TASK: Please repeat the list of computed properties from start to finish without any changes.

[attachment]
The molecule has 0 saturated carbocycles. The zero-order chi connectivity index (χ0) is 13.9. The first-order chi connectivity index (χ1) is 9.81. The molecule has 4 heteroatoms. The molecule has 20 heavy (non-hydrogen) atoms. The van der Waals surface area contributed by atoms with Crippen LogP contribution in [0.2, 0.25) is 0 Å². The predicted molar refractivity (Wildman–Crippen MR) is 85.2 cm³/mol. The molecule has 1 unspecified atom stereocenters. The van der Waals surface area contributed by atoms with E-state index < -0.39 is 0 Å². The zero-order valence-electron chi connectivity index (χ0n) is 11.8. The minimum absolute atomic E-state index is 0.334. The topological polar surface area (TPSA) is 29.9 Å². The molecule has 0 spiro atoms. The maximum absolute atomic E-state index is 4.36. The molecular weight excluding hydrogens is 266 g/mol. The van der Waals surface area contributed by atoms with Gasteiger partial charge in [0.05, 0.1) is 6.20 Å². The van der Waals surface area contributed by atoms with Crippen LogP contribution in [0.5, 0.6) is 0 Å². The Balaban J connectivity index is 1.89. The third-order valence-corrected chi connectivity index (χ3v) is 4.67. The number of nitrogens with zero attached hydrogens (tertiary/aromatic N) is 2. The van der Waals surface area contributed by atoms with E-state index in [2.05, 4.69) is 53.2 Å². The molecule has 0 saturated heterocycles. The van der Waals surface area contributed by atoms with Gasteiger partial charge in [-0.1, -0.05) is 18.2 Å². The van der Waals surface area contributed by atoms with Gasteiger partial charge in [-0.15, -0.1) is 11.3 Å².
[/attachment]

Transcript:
The molecule has 0 saturated carbocycles. The zero-order chi connectivity index (χ0) is 13.9. The first-order chi connectivity index (χ1) is 9.81. The molecule has 4 heteroatoms. The molecule has 20 heavy (non-hydrogen) atoms. The van der Waals surface area contributed by atoms with Crippen LogP contribution in [0.2, 0.25) is 0 Å². The predicted molar refractivity (Wildman–Crippen MR) is 85.2 cm³/mol. The molecule has 1 unspecified atom stereocenters. The van der Waals surface area contributed by atoms with E-state index < -0.39 is 0 Å². The zero-order valence-electron chi connectivity index (χ0n) is 11.8. The minimum absolute atomic E-state index is 0.334. The topological polar surface area (TPSA) is 29.9 Å². The molecule has 0 spiro atoms. The maximum absolute atomic E-state index is 4.36. The molecular weight excluding hydrogens is 266 g/mol. The van der Waals surface area contributed by atoms with Gasteiger partial charge in [0.05, 0.1) is 6.20 Å². The van der Waals surface area contributed by atoms with Crippen LogP contribution in [0.5, 0.6) is 0 Å². The Balaban J connectivity index is 1.89. The third-order valence-corrected chi connectivity index (χ3v) is 4.67. The number of nitrogens with zero attached hydrogens (tertiary/aromatic N) is 2. The van der Waals surface area contributed by atoms with E-state index in [2.05, 4.69) is 53.2 Å². The molecule has 0 saturated heterocycles. The van der Waals surface area contributed by atoms with Gasteiger partial charge in [-0.1, -0.05) is 18.2 Å². The van der Waals surface area contributed by atoms with Gasteiger partial charge in [-0.15, -0.1) is 11.3 Å².